In the course of science education every student should get the chance to see a Van De Graaff Generatoror Tesla Coil in action. These electrical devices are a fun way to demonstrate properties of electricity. At Spectrum Scientifics we have recently added several new such devices to our offerings. So let’s talk about the Van De Graaffs first!
Van De Graaff Generators: Often referred to as a ‘static generator’ or ‘that thing that makes your hair stand up’ the Van de Graaff emplyes a belt that carries a positive charge to the ball at the top of the generator. This ball gives the generator its classic shape:
The Van De Graaff opeartes by the moving belt ‘pulling’ charges from the lower electrode (which is effectively grounded and can pull as many charges as needed) in the long narrow tube. These are carried up the tube on the belt and picked up by another electrode (which can only get the charges picked up on the belt). This electrode is connected to the ball at the top. When the charge reaches the top is spreads out along the ball. This charge can then be discharged by using a grounded wand (usually attached to the Van de Graaff unit) resulting in an impressive crack and tiny bolt of lightning.
Alternatively, the static charge built up on the charge can be used to show other fun effects of static charge: a bowl of puffed rice can be sent in a shower of cereal, mylar streamers can be made to fly or spin, and of course a person who is ungrounded can touch the ball and recieve the charge which can make their hair (always vulnerable to static charge) stand up on end.
Spectrum Scientifics has several models to choose from to suit customer needs. Our basic model does quite well:
This model may require an external variac for speed control (otherwise it will run at full speed), and includes a discharge wand. It is a good model, small sized and budgeted for middle school/early high school applications.
For those on a budget, the Eisco Hand Operated Generator may be a good choice.
While this model is operated by hand, it is much larger and has a much higher potential than our basic model. The hand crank system may be concern to some but the operation is almost as good as a motor driven unit (at least over the short term) and there is no concern about speed control as the demonstrator is in control of the generator speed at all times.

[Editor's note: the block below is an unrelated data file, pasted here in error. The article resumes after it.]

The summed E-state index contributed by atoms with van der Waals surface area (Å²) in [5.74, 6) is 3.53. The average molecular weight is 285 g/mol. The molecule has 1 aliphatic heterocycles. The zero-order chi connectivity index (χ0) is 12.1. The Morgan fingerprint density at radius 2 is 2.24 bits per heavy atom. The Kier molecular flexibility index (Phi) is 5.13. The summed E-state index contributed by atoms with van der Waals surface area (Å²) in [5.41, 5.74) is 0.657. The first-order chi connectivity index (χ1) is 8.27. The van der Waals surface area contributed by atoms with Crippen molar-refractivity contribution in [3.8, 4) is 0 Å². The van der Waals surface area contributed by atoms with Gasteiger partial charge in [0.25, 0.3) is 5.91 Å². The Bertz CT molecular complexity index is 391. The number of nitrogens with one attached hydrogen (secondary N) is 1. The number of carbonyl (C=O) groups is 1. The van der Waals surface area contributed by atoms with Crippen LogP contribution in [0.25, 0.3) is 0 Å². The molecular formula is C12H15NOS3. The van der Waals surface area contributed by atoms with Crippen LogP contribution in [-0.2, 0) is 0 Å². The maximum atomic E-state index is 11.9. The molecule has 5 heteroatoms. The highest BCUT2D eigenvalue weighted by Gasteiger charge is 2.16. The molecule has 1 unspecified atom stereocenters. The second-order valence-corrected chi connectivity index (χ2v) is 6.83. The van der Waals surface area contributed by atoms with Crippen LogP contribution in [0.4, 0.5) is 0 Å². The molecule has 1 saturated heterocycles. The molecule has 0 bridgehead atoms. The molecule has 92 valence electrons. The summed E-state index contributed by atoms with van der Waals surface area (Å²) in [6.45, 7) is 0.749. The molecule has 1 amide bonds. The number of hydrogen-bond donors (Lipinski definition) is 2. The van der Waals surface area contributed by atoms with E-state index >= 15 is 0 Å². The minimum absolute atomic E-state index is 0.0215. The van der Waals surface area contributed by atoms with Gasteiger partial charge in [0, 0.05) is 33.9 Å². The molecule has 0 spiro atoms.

For those with a bit more budget the Eisco Motor Driven Generator may be more useful:
This unit may also require a variac to control the speed, but the motor drive will opearte without making your arms tired.
Van De Graaff generators can be notoriously finicky and in an upcoming entry in this blog we will cover how to get one working at its best. But for now we move onto the other fun science glass electrical item: Tesla Coils!
Tesla coils need to be plugged in as they convert wall electricity into high voltage, low-current, high frequency electricity. This electricity forms a field around the top of the Coil and can have some interesting effects. Especially when your Tesla Coil is on the large size and can discharge that field:
Tesla Coil discharges are nothing to mess with, even with smaller models, at least directly. The immediate discharge can actually hurt you but if it goes through something else first (such as a wire or bulb) the high frequency nature of the Tesal electricty means it will travel around your body, and not through it
By comparison, the discharges from a Van De Graaff are pretty much harmless. That being said, you can have loads of fun with the discharge from a Tesla coil: Interfereing with AM radio reception (short range only), light light bulbs, and much more. Here are some videos:
Spectrum Sells the model shown in the image above. A simple, yet effective Tabletop Model that works well for most classroom needs. Larger tesla coils you see are either custom jobs or homebrew models.
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